Dallas ISD is among the 40 winners of the 2021 District of Distinction Award announced recently by the Texas Art Education Association. The districts received the honor for providing a well-rounded education that advocates and integrates a visual arts curriculum to inspire creativity and build social emotional learning that connect learners to their community and beyond.

TAEA is the leading advocate for the visual arts in the state. The organization has previously honored outstanding TAEA members for work in their classrooms and districts. This is the third year that TAEA is honoring districts that meet rigorous criteria as evidenced from data.

“This is a tremendous recognition of the talented student and teacher artists throughout Dallas ISD,” said Tim Linley, executive director of Academic Enrichment.  “Designation as a TAEA District of Distinction places Dallas ISD’s Visual Arts program in the top four percent of school districts in the state. Dallas ISD is the largest school district by far to have earned this recognition. Here in Dallas, we’ve always known that our student and teacher artists are simply the best. Now the rest of the state knows it too!”


For the 2021 award, over 1,100 districts were eligible to apply. Each district submitted documentation they met from the 14-point rubric over the 2020-2021 school year. Only 40 districts met the high standard and will receive the outstanding honor indicating they are in the top 4 percent in art education of districts in the state.

“Dallas ISD has set a high standard for visual arts advocacy, integrated visual arts curriculum, encouraged creativity, community participation and student growth,” said Stacia Gower, Chair of the Administration and Supervision Division of TAEA. “The past school year, educators faced a great many challenges associated with constantly changing guidelines and instruction procedures as well as participation in contest and visual art events. It is a true testament to our visual art educators’ skill, dedication, and flexibility that the quality of their programs continued strong and comprehensive.”

The winning districts will be honored at the TAEA Administration & Supervision Division meeting and during the TAEA Fall Conference General Assembly on Friday, Nov. 5, 2021.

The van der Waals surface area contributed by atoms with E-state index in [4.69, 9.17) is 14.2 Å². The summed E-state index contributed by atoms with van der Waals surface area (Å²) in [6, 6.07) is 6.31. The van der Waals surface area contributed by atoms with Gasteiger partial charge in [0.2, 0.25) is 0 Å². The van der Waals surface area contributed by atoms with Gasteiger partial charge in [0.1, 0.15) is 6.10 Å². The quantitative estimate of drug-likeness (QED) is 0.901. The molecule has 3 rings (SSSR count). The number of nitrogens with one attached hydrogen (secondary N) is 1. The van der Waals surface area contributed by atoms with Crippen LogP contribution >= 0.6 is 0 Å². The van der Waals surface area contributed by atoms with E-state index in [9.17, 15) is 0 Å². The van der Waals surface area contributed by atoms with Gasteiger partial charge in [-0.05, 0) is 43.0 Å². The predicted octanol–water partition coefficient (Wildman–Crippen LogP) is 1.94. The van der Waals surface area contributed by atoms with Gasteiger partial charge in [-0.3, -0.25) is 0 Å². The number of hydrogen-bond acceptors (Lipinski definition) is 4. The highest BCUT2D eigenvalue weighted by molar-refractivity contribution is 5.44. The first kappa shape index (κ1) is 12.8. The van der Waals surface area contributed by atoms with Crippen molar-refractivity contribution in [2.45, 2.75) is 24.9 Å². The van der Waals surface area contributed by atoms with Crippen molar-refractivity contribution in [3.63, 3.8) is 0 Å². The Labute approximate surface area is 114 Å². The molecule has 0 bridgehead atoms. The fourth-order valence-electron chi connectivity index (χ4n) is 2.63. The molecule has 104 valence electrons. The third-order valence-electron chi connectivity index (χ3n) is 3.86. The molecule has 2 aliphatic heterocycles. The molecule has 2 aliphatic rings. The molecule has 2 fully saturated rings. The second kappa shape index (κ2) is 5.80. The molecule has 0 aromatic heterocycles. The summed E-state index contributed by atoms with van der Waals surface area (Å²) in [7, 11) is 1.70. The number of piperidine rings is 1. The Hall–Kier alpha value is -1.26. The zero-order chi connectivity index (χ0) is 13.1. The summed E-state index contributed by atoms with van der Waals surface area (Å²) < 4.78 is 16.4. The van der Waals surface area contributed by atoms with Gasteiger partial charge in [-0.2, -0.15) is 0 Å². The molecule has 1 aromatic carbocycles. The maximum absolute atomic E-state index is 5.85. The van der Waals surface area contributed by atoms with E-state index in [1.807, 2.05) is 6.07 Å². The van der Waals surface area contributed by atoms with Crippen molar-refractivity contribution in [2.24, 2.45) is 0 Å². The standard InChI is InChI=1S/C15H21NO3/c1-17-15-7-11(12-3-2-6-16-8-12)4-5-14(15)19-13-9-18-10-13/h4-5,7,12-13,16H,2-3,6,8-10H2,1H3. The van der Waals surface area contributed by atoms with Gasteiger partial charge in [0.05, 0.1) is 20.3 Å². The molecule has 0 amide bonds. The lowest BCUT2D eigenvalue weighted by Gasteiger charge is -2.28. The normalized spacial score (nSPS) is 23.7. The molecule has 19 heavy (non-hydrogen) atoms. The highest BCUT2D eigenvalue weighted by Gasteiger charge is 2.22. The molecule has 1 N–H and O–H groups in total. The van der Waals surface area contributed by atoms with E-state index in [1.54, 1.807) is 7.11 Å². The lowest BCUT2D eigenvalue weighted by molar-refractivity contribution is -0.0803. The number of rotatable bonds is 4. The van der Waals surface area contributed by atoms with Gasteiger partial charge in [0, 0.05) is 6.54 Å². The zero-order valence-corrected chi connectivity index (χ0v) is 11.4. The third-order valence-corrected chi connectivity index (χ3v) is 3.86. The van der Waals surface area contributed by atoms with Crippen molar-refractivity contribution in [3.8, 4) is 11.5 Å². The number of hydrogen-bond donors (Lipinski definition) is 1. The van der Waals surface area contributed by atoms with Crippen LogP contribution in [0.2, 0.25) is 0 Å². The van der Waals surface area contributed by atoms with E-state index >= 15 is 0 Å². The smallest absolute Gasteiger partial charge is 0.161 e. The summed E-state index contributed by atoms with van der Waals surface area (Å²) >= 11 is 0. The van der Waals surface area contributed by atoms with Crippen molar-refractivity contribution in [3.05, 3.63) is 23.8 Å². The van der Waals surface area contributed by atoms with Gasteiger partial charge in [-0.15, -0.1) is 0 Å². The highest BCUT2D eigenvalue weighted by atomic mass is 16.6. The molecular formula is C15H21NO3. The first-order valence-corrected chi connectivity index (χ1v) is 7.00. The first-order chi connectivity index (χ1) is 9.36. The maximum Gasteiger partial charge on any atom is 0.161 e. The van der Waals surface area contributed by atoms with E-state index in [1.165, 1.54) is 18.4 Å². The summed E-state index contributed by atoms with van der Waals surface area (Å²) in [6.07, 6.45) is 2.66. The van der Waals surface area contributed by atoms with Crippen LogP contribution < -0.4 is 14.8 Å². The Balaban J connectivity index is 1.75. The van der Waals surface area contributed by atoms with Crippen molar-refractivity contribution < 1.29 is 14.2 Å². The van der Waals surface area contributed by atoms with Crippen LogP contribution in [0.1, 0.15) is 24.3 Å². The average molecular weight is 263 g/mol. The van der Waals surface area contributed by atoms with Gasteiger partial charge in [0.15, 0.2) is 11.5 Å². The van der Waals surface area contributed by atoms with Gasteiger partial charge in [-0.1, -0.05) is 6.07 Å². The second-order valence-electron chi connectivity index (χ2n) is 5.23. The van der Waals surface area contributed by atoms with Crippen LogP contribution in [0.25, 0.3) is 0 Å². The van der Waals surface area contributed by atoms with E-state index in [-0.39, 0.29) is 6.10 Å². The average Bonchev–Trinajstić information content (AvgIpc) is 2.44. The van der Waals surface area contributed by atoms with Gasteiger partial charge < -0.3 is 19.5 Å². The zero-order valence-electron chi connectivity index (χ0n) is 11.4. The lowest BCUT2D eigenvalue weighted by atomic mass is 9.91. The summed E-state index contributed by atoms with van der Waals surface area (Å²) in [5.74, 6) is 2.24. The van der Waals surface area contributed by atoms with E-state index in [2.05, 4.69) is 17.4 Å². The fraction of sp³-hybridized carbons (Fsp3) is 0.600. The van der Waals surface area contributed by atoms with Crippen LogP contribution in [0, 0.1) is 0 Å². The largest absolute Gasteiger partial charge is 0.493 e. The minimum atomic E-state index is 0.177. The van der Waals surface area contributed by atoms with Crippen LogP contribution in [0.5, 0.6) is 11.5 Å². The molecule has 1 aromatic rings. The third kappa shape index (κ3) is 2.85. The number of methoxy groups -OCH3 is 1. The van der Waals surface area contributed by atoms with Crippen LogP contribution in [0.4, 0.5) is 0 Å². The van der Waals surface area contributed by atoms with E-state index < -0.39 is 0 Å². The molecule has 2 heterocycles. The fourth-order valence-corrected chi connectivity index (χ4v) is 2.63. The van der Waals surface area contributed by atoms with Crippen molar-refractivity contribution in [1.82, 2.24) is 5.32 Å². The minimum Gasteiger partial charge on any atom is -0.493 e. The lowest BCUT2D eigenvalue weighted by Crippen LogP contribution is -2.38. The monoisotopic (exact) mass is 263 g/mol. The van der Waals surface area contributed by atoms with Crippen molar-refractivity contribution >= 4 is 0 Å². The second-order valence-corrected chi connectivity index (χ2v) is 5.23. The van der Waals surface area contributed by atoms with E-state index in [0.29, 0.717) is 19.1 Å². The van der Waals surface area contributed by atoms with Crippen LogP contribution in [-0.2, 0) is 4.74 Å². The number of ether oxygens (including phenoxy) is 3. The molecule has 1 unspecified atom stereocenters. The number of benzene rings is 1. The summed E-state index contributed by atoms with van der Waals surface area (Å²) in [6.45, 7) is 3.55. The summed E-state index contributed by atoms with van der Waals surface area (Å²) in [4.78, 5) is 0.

Top educators are Dallas ISD Darlings

Before they became two of the top educators in Dallas ISD who inspire students to reach their full potential, Elisa and Peter Morrissey were just two undergrads falling in love in San Marcos at Texas State University.

A chance meeting in the school’s cafeteria led to some dates, a wedding, and two kids who now attend Dallas ISD schools. The Morrisseys are also possibly the first Dallas ISD married couple where each spouse has been named a top educator in the district: Elisa was named the 2018 Dallas ISD Teacher of the Year, and Peter was a finalist for 2021 Dallas ISD Teacher of the Year, both at Alex Sanger Preparatory.

“Working with students and serving in education is something we are both passionate about,” said Elisa, who now works as an assistant principal at George W. Truett Elementary School. “Dallas ISD really is home for us.”

Elisa graduated Texas State with a degree in Sports Medicine. She worked community health fairs and went into schools to help connect parents without insurance with healthcare. Through these health outreach efforts, Elisa felt called to become a teacher through the district’s alternative certification program.  Later, she received a Masters degree in Bilingual Education at Southern Methodist University.

“I realized I could make a greater impact by working in a school and helping students break the cycle of poverty,” Elisa said. “I see myself in these students and come from a similar background as many of them. This is more than a job: it’s a passion.”

After he graduated college, Peter went to work in the mortgage industry. A highlight of his job was volunteering at J.W. Ray Learning Center, where he used his design skills to illustrate stories written by students at the school.

Peter soon found himself spending almost every lunch break at J.W. Ray. He felt a passion he missed in his day job. Peter quit his mortgage job, became a substitute for a year, and then a full time Dallas ISD teacher

“Being able to connect with students and make a difference, there really is no other feeling like that,” Peter said.

Peter and Elisa help each other in their jobs and are able to offer advice and support. But when their kids sit down at the table for dinner, they turn off their educator hat and become mom and dad again.

And while they are appreciative of the Teacher of the Year recognition, they both say that nothing beats getting to help students achieve beyond what they thought possible.

“Being educators and parents is who we are,” Elisa said. “And I’m so glad we ended up meeting each other back in the Texas State cafeteria so many years ago. It’s been an amazing journey.”